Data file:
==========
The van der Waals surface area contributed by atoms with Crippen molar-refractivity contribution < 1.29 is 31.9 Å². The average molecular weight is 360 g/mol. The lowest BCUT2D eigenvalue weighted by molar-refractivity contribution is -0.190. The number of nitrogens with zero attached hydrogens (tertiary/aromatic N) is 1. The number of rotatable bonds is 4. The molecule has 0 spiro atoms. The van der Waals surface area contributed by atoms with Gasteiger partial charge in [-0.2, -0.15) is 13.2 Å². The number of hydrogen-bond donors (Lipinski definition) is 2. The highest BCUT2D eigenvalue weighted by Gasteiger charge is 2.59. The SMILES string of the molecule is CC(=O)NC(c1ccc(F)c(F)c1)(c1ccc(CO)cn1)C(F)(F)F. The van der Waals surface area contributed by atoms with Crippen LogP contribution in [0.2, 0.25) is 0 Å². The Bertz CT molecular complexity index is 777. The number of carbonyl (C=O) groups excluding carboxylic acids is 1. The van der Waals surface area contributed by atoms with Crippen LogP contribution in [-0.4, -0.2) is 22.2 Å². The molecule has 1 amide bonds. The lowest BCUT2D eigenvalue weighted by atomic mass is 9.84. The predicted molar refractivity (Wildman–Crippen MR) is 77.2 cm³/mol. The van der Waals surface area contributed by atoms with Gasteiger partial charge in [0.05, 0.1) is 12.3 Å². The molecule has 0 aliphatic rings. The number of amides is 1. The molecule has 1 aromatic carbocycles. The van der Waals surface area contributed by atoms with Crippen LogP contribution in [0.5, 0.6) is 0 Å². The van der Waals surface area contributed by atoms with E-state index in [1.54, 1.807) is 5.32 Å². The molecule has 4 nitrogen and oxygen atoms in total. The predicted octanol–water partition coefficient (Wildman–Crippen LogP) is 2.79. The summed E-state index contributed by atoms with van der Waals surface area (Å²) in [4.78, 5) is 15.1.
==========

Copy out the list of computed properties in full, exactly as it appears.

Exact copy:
The van der Waals surface area contributed by atoms with Crippen molar-refractivity contribution < 1.29 is 31.9 Å². The average molecular weight is 360 g/mol. The lowest BCUT2D eigenvalue weighted by molar-refractivity contribution is -0.190. The number of nitrogens with zero attached hydrogens (tertiary/aromatic N) is 1. The number of rotatable bonds is 4. The molecule has 0 spiro atoms. The van der Waals surface area contributed by atoms with Gasteiger partial charge in [-0.2, -0.15) is 13.2 Å². The number of hydrogen-bond donors (Lipinski definition) is 2. The highest BCUT2D eigenvalue weighted by Gasteiger charge is 2.59. The SMILES string of the molecule is CC(=O)NC(c1ccc(F)c(F)c1)(c1ccc(CO)cn1)C(F)(F)F. The van der Waals surface area contributed by atoms with Crippen LogP contribution in [0.2, 0.25) is 0 Å². The Bertz CT molecular complexity index is 777. The number of carbonyl (C=O) groups excluding carboxylic acids is 1. The van der Waals surface area contributed by atoms with Crippen LogP contribution in [-0.4, -0.2) is 22.2 Å². The molecule has 1 amide bonds. The lowest BCUT2D eigenvalue weighted by atomic mass is 9.84. The predicted molar refractivity (Wildman–Crippen MR) is 77.2 cm³/mol. The van der Waals surface area contributed by atoms with Gasteiger partial charge in [0.05, 0.1) is 12.3 Å². The molecule has 0 aliphatic rings. The number of amides is 1. The molecule has 1 aromatic carbocycles. The van der Waals surface area contributed by atoms with Crippen LogP contribution in [0.5, 0.6) is 0 Å². The van der Waals surface area contributed by atoms with E-state index in [1.54, 1.807) is 5.32 Å². The molecule has 4 nitrogen and oxygen atoms in total. The predicted octanol–water partition coefficient (Wildman–Crippen LogP) is 2.79. The summed E-state index contributed by atoms with van der Waals surface area (Å²) in [4.78, 5) is 15.1.